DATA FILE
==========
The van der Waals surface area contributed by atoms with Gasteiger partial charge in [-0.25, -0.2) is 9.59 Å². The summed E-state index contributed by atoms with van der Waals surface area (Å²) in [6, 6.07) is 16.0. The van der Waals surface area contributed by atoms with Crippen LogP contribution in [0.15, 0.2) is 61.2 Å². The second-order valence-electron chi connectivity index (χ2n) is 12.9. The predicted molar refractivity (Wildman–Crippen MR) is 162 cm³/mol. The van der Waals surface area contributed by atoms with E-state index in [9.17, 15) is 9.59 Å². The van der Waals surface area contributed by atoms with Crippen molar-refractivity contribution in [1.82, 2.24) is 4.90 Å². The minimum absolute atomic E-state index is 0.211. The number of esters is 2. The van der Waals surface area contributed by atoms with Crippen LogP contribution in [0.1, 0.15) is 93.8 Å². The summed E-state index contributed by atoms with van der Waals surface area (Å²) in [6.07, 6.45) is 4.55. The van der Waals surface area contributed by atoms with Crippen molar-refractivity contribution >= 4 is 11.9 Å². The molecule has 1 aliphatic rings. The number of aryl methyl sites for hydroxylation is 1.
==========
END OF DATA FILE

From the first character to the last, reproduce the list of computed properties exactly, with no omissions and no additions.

The van der Waals surface area contributed by atoms with Gasteiger partial charge in [-0.25, -0.2) is 9.59 Å². The summed E-state index contributed by atoms with van der Waals surface area (Å²) in [6, 6.07) is 16.0. The van der Waals surface area contributed by atoms with Crippen LogP contribution in [0.15, 0.2) is 61.2 Å². The second-order valence-electron chi connectivity index (χ2n) is 12.9. The predicted molar refractivity (Wildman–Crippen MR) is 162 cm³/mol. The van der Waals surface area contributed by atoms with E-state index in [9.17, 15) is 9.59 Å². The van der Waals surface area contributed by atoms with Crippen molar-refractivity contribution in [1.82, 2.24) is 4.90 Å². The minimum absolute atomic E-state index is 0.211. The number of esters is 2. The van der Waals surface area contributed by atoms with Crippen LogP contribution in [0.1, 0.15) is 93.8 Å². The summed E-state index contributed by atoms with van der Waals surface area (Å²) in [6.07, 6.45) is 4.55. The van der Waals surface area contributed by atoms with Crippen molar-refractivity contribution >= 4 is 11.9 Å². The molecule has 1 aliphatic rings. The number of aryl methyl sites for hydroxylation is 1.